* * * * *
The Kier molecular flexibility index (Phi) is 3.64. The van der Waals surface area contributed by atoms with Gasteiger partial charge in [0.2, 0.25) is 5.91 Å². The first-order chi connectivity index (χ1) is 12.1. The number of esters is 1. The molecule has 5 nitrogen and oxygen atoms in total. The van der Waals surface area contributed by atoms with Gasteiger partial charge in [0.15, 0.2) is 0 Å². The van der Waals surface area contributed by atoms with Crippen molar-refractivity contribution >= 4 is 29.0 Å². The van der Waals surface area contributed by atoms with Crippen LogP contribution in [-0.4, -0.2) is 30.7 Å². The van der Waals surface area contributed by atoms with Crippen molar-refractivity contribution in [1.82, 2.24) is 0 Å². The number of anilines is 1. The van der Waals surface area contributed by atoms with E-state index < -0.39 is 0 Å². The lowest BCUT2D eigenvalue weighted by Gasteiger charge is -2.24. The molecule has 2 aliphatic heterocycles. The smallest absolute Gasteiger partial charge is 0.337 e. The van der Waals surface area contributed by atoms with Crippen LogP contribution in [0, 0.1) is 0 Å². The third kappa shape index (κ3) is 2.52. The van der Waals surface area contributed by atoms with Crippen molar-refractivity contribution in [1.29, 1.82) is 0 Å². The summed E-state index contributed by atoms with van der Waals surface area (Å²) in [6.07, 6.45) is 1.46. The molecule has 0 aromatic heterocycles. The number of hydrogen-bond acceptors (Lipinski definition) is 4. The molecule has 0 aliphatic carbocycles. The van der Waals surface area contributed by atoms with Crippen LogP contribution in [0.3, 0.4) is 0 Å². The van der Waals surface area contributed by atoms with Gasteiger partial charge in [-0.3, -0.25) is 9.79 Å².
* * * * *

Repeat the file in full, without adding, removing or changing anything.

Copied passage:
The Kier molecular flexibility index (Phi) is 3.64. The van der Waals surface area contributed by atoms with Gasteiger partial charge in [0.2, 0.25) is 5.91 Å². The first-order chi connectivity index (χ1) is 12.1. The number of esters is 1. The molecule has 5 nitrogen and oxygen atoms in total. The van der Waals surface area contributed by atoms with Gasteiger partial charge in [0.15, 0.2) is 0 Å². The van der Waals surface area contributed by atoms with Crippen molar-refractivity contribution >= 4 is 29.0 Å². The van der Waals surface area contributed by atoms with Crippen LogP contribution in [-0.4, -0.2) is 30.7 Å². The van der Waals surface area contributed by atoms with Crippen molar-refractivity contribution in [1.82, 2.24) is 0 Å². The number of anilines is 1. The van der Waals surface area contributed by atoms with E-state index < -0.39 is 0 Å². The lowest BCUT2D eigenvalue weighted by Gasteiger charge is -2.24. The molecule has 2 aliphatic heterocycles. The smallest absolute Gasteiger partial charge is 0.337 e. The van der Waals surface area contributed by atoms with Crippen LogP contribution in [0, 0.1) is 0 Å². The third kappa shape index (κ3) is 2.52. The van der Waals surface area contributed by atoms with Crippen molar-refractivity contribution in [1.29, 1.82) is 0 Å². The summed E-state index contributed by atoms with van der Waals surface area (Å²) in [6.07, 6.45) is 1.46. The molecule has 0 aromatic heterocycles. The number of hydrogen-bond acceptors (Lipinski definition) is 4. The molecule has 0 aliphatic carbocycles. The van der Waals surface area contributed by atoms with Crippen LogP contribution in [0.3, 0.4) is 0 Å². The van der Waals surface area contributed by atoms with Gasteiger partial charge in [-0.3, -0.25) is 9.79 Å².